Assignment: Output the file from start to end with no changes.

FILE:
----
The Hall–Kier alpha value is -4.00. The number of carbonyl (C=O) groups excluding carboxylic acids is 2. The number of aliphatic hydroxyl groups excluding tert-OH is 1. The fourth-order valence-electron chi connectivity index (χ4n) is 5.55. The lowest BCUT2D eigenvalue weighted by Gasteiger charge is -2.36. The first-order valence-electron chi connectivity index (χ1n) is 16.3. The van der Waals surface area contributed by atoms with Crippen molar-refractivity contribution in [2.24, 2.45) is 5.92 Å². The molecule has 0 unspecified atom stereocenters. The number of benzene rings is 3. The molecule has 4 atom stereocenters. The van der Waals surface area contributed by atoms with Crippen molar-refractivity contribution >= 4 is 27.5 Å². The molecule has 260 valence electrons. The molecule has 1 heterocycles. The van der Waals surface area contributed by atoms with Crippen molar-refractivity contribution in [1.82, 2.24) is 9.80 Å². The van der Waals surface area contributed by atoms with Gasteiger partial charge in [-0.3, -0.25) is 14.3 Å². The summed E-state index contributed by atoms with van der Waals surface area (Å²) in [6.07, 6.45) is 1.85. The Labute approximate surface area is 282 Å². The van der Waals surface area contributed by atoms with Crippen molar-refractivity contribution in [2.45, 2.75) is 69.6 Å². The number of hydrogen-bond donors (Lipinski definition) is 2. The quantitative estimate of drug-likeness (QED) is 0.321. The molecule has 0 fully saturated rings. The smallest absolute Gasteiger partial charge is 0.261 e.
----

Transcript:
The Hall–Kier alpha value is -4.00. The number of carbonyl (C=O) groups excluding carboxylic acids is 2. The number of aliphatic hydroxyl groups excluding tert-OH is 1. The fourth-order valence-electron chi connectivity index (χ4n) is 5.55. The lowest BCUT2D eigenvalue weighted by Gasteiger charge is -2.36. The first-order valence-electron chi connectivity index (χ1n) is 16.3. The van der Waals surface area contributed by atoms with Crippen molar-refractivity contribution in [2.24, 2.45) is 5.92 Å². The molecule has 0 unspecified atom stereocenters. The number of benzene rings is 3. The molecule has 4 atom stereocenters. The van der Waals surface area contributed by atoms with Crippen molar-refractivity contribution >= 4 is 27.5 Å². The molecule has 260 valence electrons. The molecule has 1 heterocycles. The van der Waals surface area contributed by atoms with Crippen molar-refractivity contribution in [1.82, 2.24) is 9.80 Å². The van der Waals surface area contributed by atoms with Gasteiger partial charge in [-0.3, -0.25) is 14.3 Å². The summed E-state index contributed by atoms with van der Waals surface area (Å²) in [6.07, 6.45) is 1.85. The Labute approximate surface area is 282 Å². The van der Waals surface area contributed by atoms with Crippen molar-refractivity contribution in [2.45, 2.75) is 69.6 Å². The number of hydrogen-bond donors (Lipinski definition) is 2. The quantitative estimate of drug-likeness (QED) is 0.321. The molecule has 0 fully saturated rings. The smallest absolute Gasteiger partial charge is 0.261 e.